e-mail – Stay N Alive

Facebook Starting to Test Fan Page Notifications

My wife just got an interesting e-mail notification from Facebook about a Facebook Page she is a fan of.  The notification was a summary of the activity on the Page for the day.  The text of the e-mail goes as such:

“Here is this week’s summary for the Facebook Page: **************

0 Fans this week (7 total Fans)
0 Wall Posts, Comments, and Likes this week (0 last week)
2 Visits to your page this week (1 Visits last week)

Update your Fans:
Visit your Insights Page:
Get more Fans with Facebook Ads:

The Facebook Team”

Granted, the Page she was a fan of is not one that gets a lot of activity, it leads me to wonder if Facebook is beginning to enable e-mail notifications for Facebook Page activity on the site.  I wonder if there were comments or Wall posts if those would have been included as well.

Facebook has had amazing notification features for normal user Profiles up to this point, but for Fan Pages, the notifications have been lacking.  Users have been forced to resort to third party solutions such as NutshellMail (of which I am a user) to deliver notifications for such Pages to their e-mail inbox.  On my own Fan Pages for myself and my Facebook books, this has been the biggest complaint amongst Fan Page administrators, that there was no way to be notified off the Facebook.com site when new activity occured on their Fan Page.

It appears this very soon won’t be the problem any more.  Usually when Facebook tests features like this, it means a solution is just around the corner.  Now the big question is, how can I get this enabled on my account?

Is anyone else seeing this on their Facebook Account?  I’m interested to hear what you’re seeing.

Services Need to Stop With the Twitter Kool-Aid

Kool-Aid ManTonight for about a full hour many Rackspace sites, including their own Slicehost service, inquisitr.com, Laughing Squid-hosted sites, Posterous, Tr.im, and even my own SocialToo.com.  Ben Parr of Mashable even noticed, asking if a bunch of websites has all just crashed.  I was reminded to check the status of my own site by a few posts by Duncan Riley on FriendFeed.com/Twitter, followed by a blog post of his own.  That prompted me to realize my entire site had been down for over an hour, which prompted me to check their Twitter account, which prompted me to check their status blog that gave a few more details.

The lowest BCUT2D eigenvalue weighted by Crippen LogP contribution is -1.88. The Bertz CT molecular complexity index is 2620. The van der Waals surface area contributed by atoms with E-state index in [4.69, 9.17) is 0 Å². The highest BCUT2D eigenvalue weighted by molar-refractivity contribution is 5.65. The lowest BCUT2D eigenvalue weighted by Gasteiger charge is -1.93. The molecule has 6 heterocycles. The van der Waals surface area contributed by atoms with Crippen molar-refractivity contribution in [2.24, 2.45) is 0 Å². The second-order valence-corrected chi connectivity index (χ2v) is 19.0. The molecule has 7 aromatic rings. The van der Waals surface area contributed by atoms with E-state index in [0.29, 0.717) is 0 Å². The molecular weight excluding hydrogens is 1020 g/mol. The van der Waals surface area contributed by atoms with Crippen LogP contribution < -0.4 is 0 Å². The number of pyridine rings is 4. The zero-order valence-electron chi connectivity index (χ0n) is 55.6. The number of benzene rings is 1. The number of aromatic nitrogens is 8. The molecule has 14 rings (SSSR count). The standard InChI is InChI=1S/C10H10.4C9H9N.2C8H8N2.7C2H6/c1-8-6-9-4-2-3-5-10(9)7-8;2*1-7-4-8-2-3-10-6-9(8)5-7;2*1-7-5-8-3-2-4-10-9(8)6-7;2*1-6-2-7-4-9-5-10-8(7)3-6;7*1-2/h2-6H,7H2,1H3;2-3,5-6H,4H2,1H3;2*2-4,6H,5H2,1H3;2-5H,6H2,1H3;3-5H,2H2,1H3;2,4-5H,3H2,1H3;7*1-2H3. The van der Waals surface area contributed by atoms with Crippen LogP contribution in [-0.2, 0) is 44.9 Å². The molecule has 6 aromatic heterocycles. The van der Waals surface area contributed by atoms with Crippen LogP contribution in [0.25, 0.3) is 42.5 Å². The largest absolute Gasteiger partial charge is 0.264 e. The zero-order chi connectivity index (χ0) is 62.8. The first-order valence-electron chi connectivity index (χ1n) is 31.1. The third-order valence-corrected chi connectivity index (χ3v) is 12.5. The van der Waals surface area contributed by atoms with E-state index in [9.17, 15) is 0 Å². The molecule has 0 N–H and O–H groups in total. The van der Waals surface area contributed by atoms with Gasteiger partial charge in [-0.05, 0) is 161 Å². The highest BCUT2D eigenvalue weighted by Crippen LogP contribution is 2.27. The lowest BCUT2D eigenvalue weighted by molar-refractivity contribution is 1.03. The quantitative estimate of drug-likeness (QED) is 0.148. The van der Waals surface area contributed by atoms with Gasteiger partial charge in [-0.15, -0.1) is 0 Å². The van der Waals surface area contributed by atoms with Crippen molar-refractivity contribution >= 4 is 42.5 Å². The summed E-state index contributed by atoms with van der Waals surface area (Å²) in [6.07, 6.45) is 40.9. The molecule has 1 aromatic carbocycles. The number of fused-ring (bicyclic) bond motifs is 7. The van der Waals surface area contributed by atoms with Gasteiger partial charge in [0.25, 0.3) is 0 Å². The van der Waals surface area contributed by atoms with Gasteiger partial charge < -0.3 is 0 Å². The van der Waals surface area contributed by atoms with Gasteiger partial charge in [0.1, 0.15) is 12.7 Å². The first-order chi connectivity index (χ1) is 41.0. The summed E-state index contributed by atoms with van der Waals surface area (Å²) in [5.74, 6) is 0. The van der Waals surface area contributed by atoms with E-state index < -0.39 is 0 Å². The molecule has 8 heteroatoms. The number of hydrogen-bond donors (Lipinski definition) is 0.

This got me thinking – why are services so reliant on Twitter to get the word out to their customers?  Have we gotten that lazy? In the past a service with “Fanatical Support” would have sent out a brief e-mail to their customers notifying them of the update.  Do they just expect all their customers to be checking every single one of their Twitter updates?  I have to admit as a customer I’m a bit disappointed.

I don’t mean to pick on just Rackspace though.  Rackspace aren’t the only ones doing this.  It has come to be common practice amongst companies to just post status updates on their own Twitter account and (occasionally) blog without using the oldest means of notification, a push means for that matter out to their users – e-mail.  I admit even my own service SocialToo has been guilty of this occasionally and I have vowed for more mission-critical issues facing my customers that we will try to be more diligent in letting them know, via e-mail of the issues facing them, as soon as possible.  That said, I’m one of two employees/contractors working for the company right now, as compared to Rackspace’s and other companies’ hundreds.

I think it’s time companies that provide mission-critical services start laying off the Twitter Kool-Aid, and focusing on more serious means such as e-mail so their customers can become aware, as the issues are happening to the accounts they pay for.  It’s time we get back to using e-mail as a communications medium.  Now that I’m aware of the issue, I’m checking their blog frequently for updates, but a simple e-mail would have made huge strides in making the $600 I pay monthly to the service more worth it.

As of the end of this writing it appears the problems are mostly resolved.  I am anxiously awaiting an e-mail explaining the problem, but hope in the future they can get infrastructure in place to quickly notify us via e-mail as fast as they were able to do on Twitter.  I hope other services can also learn from this and prepare for similar circumstances.  While I’ll continue to enjoy the service I’ve had from Slicehost, I would have liked to see more than just a Twitter update surrounding this.

UPDATE: Ironically, Ed Millard on FriendFeed pointed out that the support address for Rackspace is twitter@rackspace.com. sigh

Gmail is My FriendFeed Client

FriendFeedA couple days ago I showed you my own unique way of managing Twitter. This method utilizes my e-mail client, Gmail, to track and force Twitter messages to come to me instead of myself needing to constantly check the site or my preferred Twitter client for new messages about me, my brand, or other topics I like to monitor. I’ve also spoken recently about my hiatus from RSS and how I’ve significantly reduced the number of feeds I monitor and instead I “media-snack” (as Robert Scoble calls it) on FriendFeed where I am still able to get as much, if not more information about the latest and greatest tech news as I have always done before. But how do I manage FriendFeed? You may be surprised to hear that I do it in almost the exact same way I do Twitter – I use Gmail. Here’s how I do it:

Native FriendFeed Notifications